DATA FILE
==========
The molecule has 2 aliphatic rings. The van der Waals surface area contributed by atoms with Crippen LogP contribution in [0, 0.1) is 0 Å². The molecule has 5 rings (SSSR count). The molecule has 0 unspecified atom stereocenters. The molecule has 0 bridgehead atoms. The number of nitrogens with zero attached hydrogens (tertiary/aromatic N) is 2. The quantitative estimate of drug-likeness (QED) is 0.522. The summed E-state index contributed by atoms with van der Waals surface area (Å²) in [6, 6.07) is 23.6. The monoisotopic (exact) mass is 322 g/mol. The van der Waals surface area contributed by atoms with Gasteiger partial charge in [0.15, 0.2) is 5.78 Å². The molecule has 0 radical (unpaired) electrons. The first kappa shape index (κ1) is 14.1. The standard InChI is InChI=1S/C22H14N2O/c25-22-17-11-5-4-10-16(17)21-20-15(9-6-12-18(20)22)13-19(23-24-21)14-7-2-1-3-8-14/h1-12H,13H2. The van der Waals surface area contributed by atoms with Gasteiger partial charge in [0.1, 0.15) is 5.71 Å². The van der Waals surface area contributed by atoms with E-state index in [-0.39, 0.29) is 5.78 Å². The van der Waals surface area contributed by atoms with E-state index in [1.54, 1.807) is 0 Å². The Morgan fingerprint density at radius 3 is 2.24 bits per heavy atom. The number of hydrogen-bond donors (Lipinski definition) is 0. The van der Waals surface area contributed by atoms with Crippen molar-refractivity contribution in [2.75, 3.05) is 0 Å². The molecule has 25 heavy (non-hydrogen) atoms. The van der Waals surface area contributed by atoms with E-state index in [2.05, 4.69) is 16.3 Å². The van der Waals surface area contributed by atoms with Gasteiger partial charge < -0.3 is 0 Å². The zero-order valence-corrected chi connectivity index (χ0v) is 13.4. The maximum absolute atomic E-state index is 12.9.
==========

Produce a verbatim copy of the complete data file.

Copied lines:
The molecule has 2 aliphatic rings. The van der Waals surface area contributed by atoms with Crippen LogP contribution in [0, 0.1) is 0 Å². The molecule has 5 rings (SSSR count). The molecule has 0 unspecified atom stereocenters. The molecule has 0 bridgehead atoms. The number of nitrogens with zero attached hydrogens (tertiary/aromatic N) is 2. The quantitative estimate of drug-likeness (QED) is 0.522. The summed E-state index contributed by atoms with van der Waals surface area (Å²) in [6, 6.07) is 23.6. The monoisotopic (exact) mass is 322 g/mol. The van der Waals surface area contributed by atoms with Gasteiger partial charge in [0.15, 0.2) is 5.78 Å². The molecule has 0 radical (unpaired) electrons. The first kappa shape index (κ1) is 14.1. The standard InChI is InChI=1S/C22H14N2O/c25-22-17-11-5-4-10-16(17)21-20-15(9-6-12-18(20)22)13-19(23-24-21)14-7-2-1-3-8-14/h1-12H,13H2. The van der Waals surface area contributed by atoms with Gasteiger partial charge in [0.1, 0.15) is 5.71 Å². The van der Waals surface area contributed by atoms with E-state index in [-0.39, 0.29) is 5.78 Å². The van der Waals surface area contributed by atoms with E-state index in [1.54, 1.807) is 0 Å². The Morgan fingerprint density at radius 3 is 2.24 bits per heavy atom. The number of hydrogen-bond donors (Lipinski definition) is 0. The van der Waals surface area contributed by atoms with Crippen molar-refractivity contribution in [2.75, 3.05) is 0 Å². The molecule has 25 heavy (non-hydrogen) atoms. The van der Waals surface area contributed by atoms with E-state index in [2.05, 4.69) is 16.3 Å². The van der Waals surface area contributed by atoms with Gasteiger partial charge < -0.3 is 0 Å². The zero-order valence-corrected chi connectivity index (χ0v) is 13.4. The maximum absolute atomic E-state index is 12.9.